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#10 Dr Mario Kart

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Posted 12 October 2012 - 11:05 PM

Direct democracy is really the worst. So is states' rights. I'd trade the entire history of progressive movements at the state level for California prop 13.

#11 Feeding the Abscess

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Posted 06 November 2012 - 06:07 PM

The only Prop I'd consider voting for was 32, and that's an imperfect solution to that problem. The death penalty one would be a no-brainer if it also didn't add $100 million to police budgets.
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#12 Syntax Error

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Posted 06 November 2012 - 06:52 PM

Illinois has a proposal for a state constitutional amendment that would require a 3/5ths majority in the state legislature to raise any public pension benefits.

I voted against it because I feel it's a budgetary matter that should be determined by simple majority like the rest of the budget matters.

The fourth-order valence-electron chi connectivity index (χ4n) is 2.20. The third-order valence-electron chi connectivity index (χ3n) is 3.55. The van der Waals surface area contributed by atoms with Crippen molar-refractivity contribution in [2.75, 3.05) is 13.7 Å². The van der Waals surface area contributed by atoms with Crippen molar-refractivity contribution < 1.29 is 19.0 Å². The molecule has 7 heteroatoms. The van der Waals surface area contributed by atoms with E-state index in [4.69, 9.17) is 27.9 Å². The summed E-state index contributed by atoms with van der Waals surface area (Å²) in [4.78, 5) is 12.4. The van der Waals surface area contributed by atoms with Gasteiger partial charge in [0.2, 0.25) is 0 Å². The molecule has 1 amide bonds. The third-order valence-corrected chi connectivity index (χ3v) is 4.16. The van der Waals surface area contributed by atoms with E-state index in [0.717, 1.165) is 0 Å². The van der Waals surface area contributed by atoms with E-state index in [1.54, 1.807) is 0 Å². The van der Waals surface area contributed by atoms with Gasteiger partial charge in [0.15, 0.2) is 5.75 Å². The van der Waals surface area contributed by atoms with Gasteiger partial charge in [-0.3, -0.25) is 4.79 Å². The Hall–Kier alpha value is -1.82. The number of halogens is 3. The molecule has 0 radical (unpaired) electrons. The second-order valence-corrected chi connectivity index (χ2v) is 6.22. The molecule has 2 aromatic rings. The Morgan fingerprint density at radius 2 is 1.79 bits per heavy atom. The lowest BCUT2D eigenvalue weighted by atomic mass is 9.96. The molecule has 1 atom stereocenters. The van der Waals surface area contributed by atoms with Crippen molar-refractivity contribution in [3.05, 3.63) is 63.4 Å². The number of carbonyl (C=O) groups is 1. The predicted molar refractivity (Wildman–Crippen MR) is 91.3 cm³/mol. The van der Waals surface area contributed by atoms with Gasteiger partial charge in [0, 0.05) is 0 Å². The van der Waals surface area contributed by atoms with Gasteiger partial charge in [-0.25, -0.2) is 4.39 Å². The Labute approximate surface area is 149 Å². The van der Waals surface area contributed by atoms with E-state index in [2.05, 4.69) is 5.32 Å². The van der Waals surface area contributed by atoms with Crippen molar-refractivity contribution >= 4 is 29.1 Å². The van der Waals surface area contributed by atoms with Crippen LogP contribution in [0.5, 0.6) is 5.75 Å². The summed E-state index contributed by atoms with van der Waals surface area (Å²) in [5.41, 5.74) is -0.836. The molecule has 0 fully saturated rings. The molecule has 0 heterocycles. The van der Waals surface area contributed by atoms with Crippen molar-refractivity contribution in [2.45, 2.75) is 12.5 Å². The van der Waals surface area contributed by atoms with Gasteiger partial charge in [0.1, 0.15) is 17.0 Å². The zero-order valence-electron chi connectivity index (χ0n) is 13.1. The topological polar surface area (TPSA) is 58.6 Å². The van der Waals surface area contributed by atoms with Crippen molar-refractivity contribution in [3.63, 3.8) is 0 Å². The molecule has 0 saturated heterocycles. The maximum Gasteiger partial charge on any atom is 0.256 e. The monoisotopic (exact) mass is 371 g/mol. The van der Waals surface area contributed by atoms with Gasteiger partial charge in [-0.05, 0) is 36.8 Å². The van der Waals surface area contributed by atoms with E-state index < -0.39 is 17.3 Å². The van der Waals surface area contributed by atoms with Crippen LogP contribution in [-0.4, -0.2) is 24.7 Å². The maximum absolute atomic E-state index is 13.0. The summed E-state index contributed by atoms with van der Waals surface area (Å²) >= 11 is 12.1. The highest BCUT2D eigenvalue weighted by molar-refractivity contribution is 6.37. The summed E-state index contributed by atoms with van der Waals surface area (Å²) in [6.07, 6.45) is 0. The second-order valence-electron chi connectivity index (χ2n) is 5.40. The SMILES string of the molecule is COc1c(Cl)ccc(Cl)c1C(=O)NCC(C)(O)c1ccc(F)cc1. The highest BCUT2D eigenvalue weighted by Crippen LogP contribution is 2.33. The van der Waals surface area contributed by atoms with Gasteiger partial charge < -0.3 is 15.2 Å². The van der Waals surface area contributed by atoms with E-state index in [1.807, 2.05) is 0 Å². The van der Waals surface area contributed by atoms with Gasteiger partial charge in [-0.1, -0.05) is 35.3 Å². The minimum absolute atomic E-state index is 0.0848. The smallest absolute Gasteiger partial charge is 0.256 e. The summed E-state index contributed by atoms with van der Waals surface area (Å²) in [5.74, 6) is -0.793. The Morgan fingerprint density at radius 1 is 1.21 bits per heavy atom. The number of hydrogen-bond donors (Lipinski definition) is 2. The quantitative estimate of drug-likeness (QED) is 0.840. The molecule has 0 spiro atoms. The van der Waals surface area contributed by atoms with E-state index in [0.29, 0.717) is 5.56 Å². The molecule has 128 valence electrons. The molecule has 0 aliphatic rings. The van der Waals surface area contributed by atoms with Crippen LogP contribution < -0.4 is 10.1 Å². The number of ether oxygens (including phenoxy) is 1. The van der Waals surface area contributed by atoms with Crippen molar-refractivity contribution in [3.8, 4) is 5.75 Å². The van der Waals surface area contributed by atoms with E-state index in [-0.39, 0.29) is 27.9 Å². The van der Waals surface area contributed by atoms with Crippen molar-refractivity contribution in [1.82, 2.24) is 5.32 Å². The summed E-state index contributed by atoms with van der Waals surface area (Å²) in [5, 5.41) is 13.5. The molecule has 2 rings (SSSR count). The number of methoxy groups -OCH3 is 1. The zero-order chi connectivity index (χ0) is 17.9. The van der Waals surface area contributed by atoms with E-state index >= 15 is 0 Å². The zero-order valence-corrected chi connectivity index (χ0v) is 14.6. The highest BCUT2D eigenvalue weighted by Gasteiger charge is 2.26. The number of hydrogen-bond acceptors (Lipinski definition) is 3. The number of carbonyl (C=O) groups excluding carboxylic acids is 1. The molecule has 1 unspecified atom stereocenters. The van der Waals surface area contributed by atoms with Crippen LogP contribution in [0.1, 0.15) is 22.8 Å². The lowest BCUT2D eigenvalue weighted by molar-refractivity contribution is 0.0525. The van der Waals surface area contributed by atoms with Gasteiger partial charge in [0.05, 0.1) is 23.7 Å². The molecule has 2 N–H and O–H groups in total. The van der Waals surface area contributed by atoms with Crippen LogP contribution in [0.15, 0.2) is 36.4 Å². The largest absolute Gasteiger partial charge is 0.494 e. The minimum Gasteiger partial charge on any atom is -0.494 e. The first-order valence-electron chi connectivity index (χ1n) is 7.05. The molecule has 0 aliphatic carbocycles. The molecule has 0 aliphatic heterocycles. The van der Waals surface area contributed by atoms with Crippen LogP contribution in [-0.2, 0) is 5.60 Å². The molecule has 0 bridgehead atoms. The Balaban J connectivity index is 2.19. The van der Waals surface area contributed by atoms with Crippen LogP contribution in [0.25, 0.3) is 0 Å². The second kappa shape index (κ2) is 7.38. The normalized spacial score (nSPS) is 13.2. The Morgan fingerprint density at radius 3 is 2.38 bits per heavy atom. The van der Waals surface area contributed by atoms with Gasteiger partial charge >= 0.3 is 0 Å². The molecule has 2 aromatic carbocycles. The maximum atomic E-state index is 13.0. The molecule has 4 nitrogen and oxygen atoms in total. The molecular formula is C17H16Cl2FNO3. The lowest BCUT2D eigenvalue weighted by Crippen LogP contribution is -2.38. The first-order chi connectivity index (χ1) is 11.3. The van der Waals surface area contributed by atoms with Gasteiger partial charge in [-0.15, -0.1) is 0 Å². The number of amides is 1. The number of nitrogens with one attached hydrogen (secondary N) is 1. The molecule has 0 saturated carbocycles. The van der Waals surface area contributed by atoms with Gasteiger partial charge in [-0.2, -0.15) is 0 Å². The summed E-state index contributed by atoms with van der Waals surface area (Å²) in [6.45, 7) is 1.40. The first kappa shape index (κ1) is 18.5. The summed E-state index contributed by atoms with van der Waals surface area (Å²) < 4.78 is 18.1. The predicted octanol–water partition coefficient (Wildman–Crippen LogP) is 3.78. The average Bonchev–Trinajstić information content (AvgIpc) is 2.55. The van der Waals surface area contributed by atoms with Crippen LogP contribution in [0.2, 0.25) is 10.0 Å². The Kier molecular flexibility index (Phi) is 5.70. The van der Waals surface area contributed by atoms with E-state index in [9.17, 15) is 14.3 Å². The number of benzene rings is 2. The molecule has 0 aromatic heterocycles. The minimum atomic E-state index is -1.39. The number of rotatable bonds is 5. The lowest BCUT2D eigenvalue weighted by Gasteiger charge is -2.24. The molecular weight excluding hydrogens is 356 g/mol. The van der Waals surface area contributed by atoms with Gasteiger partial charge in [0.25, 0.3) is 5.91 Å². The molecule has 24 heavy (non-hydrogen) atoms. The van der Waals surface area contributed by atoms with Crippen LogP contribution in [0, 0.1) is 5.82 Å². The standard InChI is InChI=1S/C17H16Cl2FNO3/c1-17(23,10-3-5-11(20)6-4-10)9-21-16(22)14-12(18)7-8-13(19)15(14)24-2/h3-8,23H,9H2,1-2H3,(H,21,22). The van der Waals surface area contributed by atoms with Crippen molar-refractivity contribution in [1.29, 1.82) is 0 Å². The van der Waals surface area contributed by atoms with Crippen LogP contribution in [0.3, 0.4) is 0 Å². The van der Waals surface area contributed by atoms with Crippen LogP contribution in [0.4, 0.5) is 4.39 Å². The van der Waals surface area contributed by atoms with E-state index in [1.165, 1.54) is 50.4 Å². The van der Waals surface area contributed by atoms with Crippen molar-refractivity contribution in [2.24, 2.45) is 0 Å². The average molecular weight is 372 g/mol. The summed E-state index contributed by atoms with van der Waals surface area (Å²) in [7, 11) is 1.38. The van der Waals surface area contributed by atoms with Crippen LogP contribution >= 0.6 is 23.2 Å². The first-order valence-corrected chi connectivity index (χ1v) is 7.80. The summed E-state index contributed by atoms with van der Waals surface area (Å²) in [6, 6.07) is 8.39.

#13 Spokker

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Posted 07 November 2012 - 04:18 AM

Colorado's marijuana ballot measure was winning 52 to 48 with 25% in earlier.

#14 ROB64

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Posted 07 November 2012 - 05:00 AM

Colorado's marijuana ballot measure was winning 52 to 48 with 25% in earlier.


Awesome stuff. Washington has legalized it as well (with pretty much no doubt about the outcome, there's still a chance that CO doesn't pass it, but not very likely.)
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#15 eldergamer

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Posted 07 November 2012 - 05:30 AM

Yup. Should be able to light up and engage in a homosexual marriage in WA tomorrow.
Because both of those things were -so- on my agenda.